Finish the underside fuselage sheeting under the wing. Sand and shape the blend into the fuselage and finish by adding 1.5mm ply plates for wing bolts.
The cockpit area was kept simple. I made a very simple instrument panel on my computer and painted the area matt black. The pilot was a survivor of a piloting blunder in a P51 Mustang, and was not too impressed about having to test fly a float plane when he had never had any experience with such a beast before. However, 1 assured him that this was an Airborne design and he was quite OK after that and settled into his glue nicely. 1 then applied the canopy quickly with Super Glue before he could change his mind.
Ailerons are fixed into place after they have been covered with film.
Now you can sand and finish. I chose to tissue and dope the fuselage, finishing with grey primer/surfacer and quick dry Dulux enamel. The wings and tailplane were covered with film. Finally I fitted the radio gear and made and exit hole for the antenna just behind the cockpit to keep the antenna as high as possible. The Water Rat weighed in at 8.51bs or 3.78kgs.
I carried out initial motor run and pre flight checks at home so that I would hopefully solve any unforeseen problems before a journey to the water. Everything worked fine. I use a Perry pump on the motor and do not use fuel pressure. The thing that startled me was that I could taxi the Water Rat with floats around on the lawn just like a wheeled aircraft, and steer it accurately just with the rudder. I had been concerned that it may be a little hard to steer in the water without a water rudder. In actual fact is steered better on the lawn than in the water.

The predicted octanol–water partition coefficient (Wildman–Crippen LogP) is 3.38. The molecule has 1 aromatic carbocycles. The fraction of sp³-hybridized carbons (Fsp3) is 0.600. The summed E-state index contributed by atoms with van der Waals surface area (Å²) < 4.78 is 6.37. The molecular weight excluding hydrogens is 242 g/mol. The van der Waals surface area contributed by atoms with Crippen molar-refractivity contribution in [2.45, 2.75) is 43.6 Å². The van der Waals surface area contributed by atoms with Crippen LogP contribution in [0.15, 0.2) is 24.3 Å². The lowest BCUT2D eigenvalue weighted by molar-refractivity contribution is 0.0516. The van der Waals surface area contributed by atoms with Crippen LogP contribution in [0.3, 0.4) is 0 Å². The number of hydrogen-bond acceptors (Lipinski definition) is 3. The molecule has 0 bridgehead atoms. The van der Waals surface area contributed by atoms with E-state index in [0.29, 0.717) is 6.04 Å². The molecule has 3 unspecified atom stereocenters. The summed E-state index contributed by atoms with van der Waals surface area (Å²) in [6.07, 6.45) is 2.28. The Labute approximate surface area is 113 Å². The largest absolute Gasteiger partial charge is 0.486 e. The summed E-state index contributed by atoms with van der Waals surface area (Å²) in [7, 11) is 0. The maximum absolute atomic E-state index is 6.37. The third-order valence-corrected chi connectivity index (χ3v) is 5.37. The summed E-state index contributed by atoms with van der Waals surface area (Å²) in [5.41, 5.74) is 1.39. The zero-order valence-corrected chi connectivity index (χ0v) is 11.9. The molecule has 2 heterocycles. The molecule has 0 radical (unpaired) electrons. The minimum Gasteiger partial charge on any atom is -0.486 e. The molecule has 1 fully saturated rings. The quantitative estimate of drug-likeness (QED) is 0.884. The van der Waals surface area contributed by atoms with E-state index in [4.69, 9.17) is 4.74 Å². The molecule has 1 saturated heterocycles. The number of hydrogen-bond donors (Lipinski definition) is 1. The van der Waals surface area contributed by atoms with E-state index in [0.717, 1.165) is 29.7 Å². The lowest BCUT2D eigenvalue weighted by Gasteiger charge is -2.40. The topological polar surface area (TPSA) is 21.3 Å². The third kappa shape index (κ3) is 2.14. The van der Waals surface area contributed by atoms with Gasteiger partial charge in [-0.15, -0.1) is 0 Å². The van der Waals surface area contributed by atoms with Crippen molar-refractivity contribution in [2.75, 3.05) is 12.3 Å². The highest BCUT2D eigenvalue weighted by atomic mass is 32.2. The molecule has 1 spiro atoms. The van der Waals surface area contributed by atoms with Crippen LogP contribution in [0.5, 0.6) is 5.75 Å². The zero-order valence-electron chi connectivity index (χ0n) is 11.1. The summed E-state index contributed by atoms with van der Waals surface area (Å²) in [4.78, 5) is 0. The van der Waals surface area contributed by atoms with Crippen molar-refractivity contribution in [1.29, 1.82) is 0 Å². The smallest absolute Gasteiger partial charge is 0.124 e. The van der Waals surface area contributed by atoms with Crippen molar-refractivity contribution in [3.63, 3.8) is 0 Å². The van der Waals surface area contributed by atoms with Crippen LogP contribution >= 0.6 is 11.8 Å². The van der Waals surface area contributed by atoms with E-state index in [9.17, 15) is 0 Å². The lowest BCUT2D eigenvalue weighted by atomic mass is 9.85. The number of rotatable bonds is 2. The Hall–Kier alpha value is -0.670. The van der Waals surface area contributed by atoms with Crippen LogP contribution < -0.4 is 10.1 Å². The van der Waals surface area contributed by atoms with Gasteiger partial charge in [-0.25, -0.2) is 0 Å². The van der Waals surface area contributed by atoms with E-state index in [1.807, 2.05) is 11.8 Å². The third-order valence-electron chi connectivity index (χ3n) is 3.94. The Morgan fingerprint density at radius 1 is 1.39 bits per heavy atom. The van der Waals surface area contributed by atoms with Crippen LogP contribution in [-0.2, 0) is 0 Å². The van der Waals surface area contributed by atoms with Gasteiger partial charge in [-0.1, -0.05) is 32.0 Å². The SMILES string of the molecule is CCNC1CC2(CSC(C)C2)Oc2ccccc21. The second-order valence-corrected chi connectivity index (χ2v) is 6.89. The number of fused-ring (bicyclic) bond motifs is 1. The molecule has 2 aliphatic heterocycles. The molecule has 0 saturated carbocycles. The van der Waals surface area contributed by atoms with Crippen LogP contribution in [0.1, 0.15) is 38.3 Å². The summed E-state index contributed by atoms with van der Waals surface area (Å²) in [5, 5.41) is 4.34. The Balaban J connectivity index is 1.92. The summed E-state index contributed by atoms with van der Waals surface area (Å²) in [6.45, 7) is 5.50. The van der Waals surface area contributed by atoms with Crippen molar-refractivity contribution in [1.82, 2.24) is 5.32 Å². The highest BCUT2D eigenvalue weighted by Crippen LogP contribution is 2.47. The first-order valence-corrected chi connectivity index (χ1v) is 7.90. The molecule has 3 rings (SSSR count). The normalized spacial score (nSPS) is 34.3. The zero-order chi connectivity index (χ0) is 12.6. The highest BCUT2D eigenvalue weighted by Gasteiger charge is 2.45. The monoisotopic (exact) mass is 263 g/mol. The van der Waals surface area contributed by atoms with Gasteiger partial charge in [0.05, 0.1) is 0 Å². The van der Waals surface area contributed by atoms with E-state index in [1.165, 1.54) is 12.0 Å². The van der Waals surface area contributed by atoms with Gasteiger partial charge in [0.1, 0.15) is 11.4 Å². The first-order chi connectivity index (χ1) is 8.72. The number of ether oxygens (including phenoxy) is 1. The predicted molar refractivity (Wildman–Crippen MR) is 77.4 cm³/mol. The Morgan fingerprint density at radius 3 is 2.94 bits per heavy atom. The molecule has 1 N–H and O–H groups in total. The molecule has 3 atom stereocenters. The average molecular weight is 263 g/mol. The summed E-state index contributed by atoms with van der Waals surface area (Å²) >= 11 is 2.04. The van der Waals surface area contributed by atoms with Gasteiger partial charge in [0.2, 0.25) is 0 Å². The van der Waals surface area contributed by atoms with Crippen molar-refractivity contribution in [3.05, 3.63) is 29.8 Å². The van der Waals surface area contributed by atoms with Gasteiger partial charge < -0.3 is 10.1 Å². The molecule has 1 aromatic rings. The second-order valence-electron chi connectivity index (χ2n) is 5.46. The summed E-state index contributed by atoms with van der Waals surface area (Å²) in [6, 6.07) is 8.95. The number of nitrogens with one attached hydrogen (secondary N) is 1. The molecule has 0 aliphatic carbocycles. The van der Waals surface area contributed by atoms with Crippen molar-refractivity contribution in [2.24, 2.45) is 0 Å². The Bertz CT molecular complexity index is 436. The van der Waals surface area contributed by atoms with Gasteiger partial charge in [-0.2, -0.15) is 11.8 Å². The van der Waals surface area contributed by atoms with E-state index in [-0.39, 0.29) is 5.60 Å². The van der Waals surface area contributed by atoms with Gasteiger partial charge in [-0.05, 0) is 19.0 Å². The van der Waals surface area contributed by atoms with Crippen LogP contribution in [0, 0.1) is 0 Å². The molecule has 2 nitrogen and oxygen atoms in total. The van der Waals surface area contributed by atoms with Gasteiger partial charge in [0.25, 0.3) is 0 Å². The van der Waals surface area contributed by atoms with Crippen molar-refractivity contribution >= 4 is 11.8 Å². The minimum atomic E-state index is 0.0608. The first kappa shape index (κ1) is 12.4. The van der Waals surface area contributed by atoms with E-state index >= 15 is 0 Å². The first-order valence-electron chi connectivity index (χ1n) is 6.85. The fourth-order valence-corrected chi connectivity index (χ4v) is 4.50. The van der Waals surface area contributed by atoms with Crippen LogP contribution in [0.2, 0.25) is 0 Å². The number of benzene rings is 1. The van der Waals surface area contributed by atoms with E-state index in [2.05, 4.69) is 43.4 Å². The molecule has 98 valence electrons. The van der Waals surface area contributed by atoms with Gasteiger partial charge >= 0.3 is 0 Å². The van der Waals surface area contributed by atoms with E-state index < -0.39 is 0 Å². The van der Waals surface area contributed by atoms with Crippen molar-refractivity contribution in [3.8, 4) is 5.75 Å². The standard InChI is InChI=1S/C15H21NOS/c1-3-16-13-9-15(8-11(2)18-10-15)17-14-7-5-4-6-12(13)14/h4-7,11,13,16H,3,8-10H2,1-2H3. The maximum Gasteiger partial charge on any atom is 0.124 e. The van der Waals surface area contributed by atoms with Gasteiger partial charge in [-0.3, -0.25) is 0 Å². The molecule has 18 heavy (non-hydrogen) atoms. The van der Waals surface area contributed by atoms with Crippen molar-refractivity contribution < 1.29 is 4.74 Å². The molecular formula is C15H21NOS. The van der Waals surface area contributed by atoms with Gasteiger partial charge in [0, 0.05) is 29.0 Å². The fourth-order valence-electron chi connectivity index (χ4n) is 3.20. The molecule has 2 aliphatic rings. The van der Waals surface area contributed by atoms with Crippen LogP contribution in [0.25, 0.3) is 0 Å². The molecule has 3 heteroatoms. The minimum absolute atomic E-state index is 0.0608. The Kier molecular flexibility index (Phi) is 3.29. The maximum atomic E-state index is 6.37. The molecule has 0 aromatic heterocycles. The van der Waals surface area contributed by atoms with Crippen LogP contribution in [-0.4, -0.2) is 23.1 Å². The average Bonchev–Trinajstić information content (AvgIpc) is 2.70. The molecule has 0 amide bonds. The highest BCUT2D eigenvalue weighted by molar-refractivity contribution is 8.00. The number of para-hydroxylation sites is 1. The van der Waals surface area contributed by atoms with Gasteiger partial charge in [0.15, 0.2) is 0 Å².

We had planned a day at a beautiful spot near Warwick in Queensland with our daughter and family. They have a boat (need 1 say more). Leslie Dam is perfect for model float planes as it has very shallow edges and a very gentle slopes all around its perimeter. You can wade out for 10 or 20 metres and only get your shorts wet. It is very popular with water skiers and personal water craft. and has excellent fishing as well There are plenty of places to launch a model from, keeping in mind ski boats and the safety of other people. Even so there was no-one within cooee of US.
In the initial flights the C of G was 25mm forward of the plan position with no fuel in the tank however I elected fly it like this as I prefer a nose heavy aircraft. Once the wing is in place a radio check was carried out. Next I took the plunge and lowered the Water Rat into the water. Wow! (I get excited over a piece of string). Even though the water at that stage was quite choppy the plane felt extremely buoyant and bobbed about quite happily
I pushed it quite hard into the waves and it handled them beautifully. Now was the time to fuel up and recheck the floats with 10oz. of fuel in the tank No problem at all. in fact the extra weight seemed to make no difference at all. 1 was determined to find some fauh with this floating beast and so I picked it up and dropped it into the water. No problem. Next 1 tried rocking the thing from side to side and diving it into the water at a steep angle. All it did was bounce up happily and taunt me some more. I gave up the float test more than happy with the result.
Next came the taxi tests. Once the motor was going I had a quick taxi and even though it was quite choppy and there were some rather large waves, decided to open her up. The wind was blowing directly into my face so I knew that if the motor cut the plane would soon blow back to me. 1 will never forget that moment, watching the plane attacking the waves and when a larger wave came the floats would just go through it. This proved the plane to be very stable and prop clearance adequate. The other little thing that niggled at me was the fact that the carby was pointed down and into the waves. This was not a problem as even with all the splashing and spray the motor did not hesitate. I eased back the stick a tiny bit and she started skimming the tops of the waves. As it climbed away 1 adjusted in a little bit of right trim and a touch of up elevator. The Water Rat felt good right from the start.